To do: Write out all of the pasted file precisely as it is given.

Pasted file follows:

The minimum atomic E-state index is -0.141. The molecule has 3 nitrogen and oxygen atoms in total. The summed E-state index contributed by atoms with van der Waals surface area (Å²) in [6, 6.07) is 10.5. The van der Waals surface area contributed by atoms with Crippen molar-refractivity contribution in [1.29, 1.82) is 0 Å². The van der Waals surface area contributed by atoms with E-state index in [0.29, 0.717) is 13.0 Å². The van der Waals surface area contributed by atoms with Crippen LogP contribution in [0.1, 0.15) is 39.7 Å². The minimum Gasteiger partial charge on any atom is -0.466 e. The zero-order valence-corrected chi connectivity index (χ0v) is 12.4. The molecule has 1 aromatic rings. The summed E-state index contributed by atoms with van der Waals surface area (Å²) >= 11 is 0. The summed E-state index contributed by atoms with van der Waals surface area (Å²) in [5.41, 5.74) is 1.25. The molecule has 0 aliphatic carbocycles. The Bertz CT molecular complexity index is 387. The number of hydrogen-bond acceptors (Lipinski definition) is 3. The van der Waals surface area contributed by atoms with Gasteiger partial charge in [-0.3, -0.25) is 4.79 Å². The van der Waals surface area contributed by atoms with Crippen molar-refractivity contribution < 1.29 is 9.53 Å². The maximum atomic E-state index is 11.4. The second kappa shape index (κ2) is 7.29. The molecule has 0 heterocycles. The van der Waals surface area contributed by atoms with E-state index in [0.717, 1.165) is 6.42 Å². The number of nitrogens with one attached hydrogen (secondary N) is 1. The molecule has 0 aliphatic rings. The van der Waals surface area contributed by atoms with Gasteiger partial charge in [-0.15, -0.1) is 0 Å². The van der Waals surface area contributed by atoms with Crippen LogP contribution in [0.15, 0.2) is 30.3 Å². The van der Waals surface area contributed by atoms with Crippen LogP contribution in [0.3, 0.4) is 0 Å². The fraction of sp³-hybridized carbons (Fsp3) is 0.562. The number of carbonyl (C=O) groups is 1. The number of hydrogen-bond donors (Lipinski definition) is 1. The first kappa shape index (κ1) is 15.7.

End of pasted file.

The minimum atomic E-state index is -0.141. The molecule has 3 nitrogen and oxygen atoms in total. The summed E-state index contributed by atoms with van der Waals surface area (Å²) in [6, 6.07) is 10.5. The van der Waals surface area contributed by atoms with Crippen molar-refractivity contribution in [1.29, 1.82) is 0 Å². The van der Waals surface area contributed by atoms with E-state index in [0.29, 0.717) is 13.0 Å². The van der Waals surface area contributed by atoms with Crippen LogP contribution in [0.1, 0.15) is 39.7 Å². The minimum Gasteiger partial charge on any atom is -0.466 e. The zero-order valence-corrected chi connectivity index (χ0v) is 12.4. The molecule has 1 aromatic rings. The summed E-state index contributed by atoms with van der Waals surface area (Å²) >= 11 is 0. The summed E-state index contributed by atoms with van der Waals surface area (Å²) in [5.41, 5.74) is 1.25. The molecule has 0 aliphatic carbocycles. The Bertz CT molecular complexity index is 387. The number of hydrogen-bond acceptors (Lipinski definition) is 3. The van der Waals surface area contributed by atoms with Gasteiger partial charge in [-0.3, -0.25) is 4.79 Å². The van der Waals surface area contributed by atoms with Crippen molar-refractivity contribution < 1.29 is 9.53 Å². The maximum atomic E-state index is 11.4. The second kappa shape index (κ2) is 7.29. The molecule has 0 heterocycles. The van der Waals surface area contributed by atoms with E-state index in [0.717, 1.165) is 6.42 Å². The number of nitrogens with one attached hydrogen (secondary N) is 1. The molecule has 0 aliphatic rings. The van der Waals surface area contributed by atoms with Gasteiger partial charge in [-0.15, -0.1) is 0 Å². The van der Waals surface area contributed by atoms with Crippen LogP contribution in [0.15, 0.2) is 30.3 Å². The van der Waals surface area contributed by atoms with Crippen LogP contribution in [0.3, 0.4) is 0 Å². The fraction of sp³-hybridized carbons (Fsp3) is 0.562. The number of carbonyl (C=O) groups is 1. The number of hydrogen-bond donors (Lipinski definition) is 1. The first kappa shape index (κ1) is 15.7.